When our main protagonist Panos (Prometheus Aleiferopoulos) enters the ominous town of Alyti, he’s informed that he’s the only and first ever doctor to reside there. Right off the bat, it’s clear that Entwined aims to weave us into its eerie trap. A “creepy town” horror film that transcends into “creepy woods” subgenre territory, Entwined often spins an intriguing web even if at times it gets caught up in it.
As Panos spends his time in Alyti, he collides with the townspeople who don’t rely on the familial medical procedures that Panos practices and instead prefer more spiritual healing processes. Their collision becomes a fascinating clash of medicinal ideologies as well as a collide in class since the people in Alyti are clearly uncomfortable with an affluent city slicker like Panos entering his way in a community that serves as their small bubble.
It’s an intriguing clash of ideologies that eventually becomes abandoned in favor of the aforementioned “creepy forest” storyline where Panos encounters the mysterious Danae (Anastasia-Rafaela Konidi), a woman who he previously ran into as he made his way to Alyti. Once Panos learns about Danae’s mysterious skin condition and tries helping her, he realizes she’s not as innocent as she appears and mysteriously becomes trapped in the forest she resides in.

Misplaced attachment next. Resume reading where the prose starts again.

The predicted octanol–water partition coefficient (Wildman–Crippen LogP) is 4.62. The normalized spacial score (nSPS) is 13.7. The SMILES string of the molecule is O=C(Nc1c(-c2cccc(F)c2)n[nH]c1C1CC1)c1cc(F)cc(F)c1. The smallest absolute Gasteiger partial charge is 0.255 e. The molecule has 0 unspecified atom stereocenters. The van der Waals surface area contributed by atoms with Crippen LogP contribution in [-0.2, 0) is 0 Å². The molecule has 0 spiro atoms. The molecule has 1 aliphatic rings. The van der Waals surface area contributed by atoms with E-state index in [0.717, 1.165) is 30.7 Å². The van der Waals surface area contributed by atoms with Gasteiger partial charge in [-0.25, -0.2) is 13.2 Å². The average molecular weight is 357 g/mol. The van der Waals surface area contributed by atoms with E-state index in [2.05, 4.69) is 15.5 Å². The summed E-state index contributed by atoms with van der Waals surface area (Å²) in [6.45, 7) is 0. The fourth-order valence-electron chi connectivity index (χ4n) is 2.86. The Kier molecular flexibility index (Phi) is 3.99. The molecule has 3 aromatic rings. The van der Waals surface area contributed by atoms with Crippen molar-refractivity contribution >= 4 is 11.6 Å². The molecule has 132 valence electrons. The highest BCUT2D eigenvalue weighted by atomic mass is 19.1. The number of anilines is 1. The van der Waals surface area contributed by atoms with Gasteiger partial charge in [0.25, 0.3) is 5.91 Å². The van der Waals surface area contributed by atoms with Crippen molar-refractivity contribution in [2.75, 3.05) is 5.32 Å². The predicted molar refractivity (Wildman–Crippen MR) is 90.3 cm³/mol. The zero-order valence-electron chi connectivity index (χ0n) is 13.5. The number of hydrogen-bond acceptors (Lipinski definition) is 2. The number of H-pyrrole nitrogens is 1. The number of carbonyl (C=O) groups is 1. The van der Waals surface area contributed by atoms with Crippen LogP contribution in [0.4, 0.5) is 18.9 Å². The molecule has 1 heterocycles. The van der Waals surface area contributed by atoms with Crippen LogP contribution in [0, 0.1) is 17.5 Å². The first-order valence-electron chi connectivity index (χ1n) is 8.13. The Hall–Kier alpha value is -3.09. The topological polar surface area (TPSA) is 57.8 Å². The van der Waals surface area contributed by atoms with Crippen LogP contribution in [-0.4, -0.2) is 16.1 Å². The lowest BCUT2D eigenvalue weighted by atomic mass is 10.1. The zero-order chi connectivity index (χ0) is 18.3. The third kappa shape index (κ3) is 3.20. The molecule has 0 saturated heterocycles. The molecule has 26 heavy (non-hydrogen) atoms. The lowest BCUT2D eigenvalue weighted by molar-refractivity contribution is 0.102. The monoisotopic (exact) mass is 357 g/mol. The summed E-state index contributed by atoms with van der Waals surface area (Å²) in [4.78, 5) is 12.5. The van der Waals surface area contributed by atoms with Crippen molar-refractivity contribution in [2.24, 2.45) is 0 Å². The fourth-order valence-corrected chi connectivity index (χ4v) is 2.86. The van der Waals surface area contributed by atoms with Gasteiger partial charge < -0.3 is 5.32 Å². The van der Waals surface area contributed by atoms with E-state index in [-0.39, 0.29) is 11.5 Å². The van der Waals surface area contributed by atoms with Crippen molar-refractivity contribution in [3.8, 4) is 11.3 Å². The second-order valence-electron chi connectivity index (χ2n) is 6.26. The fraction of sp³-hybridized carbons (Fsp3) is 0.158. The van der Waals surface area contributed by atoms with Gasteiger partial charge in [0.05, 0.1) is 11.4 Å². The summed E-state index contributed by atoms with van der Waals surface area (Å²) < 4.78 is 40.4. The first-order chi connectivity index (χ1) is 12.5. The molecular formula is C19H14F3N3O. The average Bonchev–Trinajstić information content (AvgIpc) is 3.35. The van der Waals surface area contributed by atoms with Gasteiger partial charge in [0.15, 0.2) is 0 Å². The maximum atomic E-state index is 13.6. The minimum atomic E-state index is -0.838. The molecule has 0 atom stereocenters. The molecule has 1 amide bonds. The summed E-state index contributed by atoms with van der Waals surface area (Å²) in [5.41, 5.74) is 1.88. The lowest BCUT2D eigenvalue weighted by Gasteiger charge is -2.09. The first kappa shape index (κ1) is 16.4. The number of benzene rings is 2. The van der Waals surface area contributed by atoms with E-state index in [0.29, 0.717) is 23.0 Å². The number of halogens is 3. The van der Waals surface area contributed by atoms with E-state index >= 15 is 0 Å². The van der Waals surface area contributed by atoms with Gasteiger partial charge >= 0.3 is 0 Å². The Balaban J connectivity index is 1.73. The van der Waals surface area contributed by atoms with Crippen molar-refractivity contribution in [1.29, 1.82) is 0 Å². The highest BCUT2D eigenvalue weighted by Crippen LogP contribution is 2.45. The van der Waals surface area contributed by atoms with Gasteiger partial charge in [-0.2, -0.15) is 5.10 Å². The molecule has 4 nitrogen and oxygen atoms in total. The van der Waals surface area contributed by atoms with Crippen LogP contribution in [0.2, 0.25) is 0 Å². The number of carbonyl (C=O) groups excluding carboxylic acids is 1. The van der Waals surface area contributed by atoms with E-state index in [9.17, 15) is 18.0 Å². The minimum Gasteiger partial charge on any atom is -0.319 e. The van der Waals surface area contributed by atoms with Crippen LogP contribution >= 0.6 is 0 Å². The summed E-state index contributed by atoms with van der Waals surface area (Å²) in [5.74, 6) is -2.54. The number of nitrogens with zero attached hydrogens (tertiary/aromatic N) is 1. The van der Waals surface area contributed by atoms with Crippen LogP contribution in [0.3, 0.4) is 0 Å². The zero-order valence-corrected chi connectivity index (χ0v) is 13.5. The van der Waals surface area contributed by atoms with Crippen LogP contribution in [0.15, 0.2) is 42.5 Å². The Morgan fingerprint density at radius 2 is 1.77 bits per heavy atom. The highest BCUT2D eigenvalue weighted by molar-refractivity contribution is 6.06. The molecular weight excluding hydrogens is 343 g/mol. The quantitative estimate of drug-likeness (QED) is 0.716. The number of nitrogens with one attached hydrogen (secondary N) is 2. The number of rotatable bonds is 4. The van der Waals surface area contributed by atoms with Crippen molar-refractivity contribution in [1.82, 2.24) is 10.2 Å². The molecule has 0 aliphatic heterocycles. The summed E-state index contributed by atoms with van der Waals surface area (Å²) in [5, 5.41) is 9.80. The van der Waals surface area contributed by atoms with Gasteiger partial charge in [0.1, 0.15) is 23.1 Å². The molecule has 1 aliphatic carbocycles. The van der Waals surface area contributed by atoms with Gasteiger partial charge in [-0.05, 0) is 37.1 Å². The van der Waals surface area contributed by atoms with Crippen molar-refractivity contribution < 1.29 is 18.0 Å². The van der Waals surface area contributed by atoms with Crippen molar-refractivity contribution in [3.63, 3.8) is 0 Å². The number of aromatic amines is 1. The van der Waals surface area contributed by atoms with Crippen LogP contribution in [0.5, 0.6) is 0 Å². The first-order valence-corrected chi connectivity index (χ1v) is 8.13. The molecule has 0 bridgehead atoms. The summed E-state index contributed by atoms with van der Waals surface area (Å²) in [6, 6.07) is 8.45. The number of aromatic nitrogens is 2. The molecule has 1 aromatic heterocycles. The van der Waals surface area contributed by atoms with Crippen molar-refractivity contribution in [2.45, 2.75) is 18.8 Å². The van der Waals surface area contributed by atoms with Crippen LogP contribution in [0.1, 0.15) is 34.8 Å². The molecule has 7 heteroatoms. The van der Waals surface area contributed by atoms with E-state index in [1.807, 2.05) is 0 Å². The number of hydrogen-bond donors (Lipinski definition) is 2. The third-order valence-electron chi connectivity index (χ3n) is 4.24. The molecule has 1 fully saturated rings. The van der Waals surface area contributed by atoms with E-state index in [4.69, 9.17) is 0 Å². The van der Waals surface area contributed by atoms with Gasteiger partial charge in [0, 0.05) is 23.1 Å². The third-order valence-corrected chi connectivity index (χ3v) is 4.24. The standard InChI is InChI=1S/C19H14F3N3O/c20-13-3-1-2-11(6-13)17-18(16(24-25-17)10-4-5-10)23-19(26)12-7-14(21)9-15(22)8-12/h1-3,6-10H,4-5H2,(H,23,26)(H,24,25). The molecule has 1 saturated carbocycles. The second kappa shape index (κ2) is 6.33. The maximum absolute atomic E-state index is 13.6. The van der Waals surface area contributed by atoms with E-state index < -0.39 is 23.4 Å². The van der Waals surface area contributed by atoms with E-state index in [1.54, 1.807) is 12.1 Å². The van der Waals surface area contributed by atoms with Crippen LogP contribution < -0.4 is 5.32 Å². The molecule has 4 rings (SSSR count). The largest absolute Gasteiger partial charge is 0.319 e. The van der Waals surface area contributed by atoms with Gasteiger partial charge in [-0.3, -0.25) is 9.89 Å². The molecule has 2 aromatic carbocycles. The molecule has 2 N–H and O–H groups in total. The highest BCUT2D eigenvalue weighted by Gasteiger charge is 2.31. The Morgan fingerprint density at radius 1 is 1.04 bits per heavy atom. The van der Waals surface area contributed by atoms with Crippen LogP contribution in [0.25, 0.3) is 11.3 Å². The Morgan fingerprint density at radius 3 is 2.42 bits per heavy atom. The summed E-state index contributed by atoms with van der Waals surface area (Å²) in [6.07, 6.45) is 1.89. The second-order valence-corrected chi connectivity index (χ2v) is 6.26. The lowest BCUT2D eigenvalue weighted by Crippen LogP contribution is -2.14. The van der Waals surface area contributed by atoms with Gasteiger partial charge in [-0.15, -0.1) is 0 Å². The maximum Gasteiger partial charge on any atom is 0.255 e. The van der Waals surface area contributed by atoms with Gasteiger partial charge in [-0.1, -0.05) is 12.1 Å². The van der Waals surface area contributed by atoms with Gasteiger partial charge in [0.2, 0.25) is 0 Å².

As Panos feels encased within the woods, DP Thodoros Mihopoulos masterfully illustrates how his reality feels warped by initially giving the film a bleak color scheme before it slowly looks more serene. It’s as if Panos can’t tell whether he’s in his own personal Hell or Heaven. Although he may have fallen for the woman that put him under her spell, she still is a woman of likely ominous intentions and actress Anastasia-Rafaela Konidi does a sufficient job at playing up Danae’s mystique.
Prometheus Aleiferopoulos similarly serves his character well even if his co-star has the more interesting antagonistic role. Something that can be customary within the horror genre. In addition, actor John De Holland, who plays Panos’ distant half-brother George, injects enough profundity to keep one invested in the bond between the brothers despite it being rather underdeveloped.
All the actors do their part in elevating their characterizations within a screenplay that becomes undone by its attempt at juggling both genre and thematic ideas. That being said, with its attempts at creating subgenre distortions and aforesaid committed performances, Entwined nearly lives up to its potential.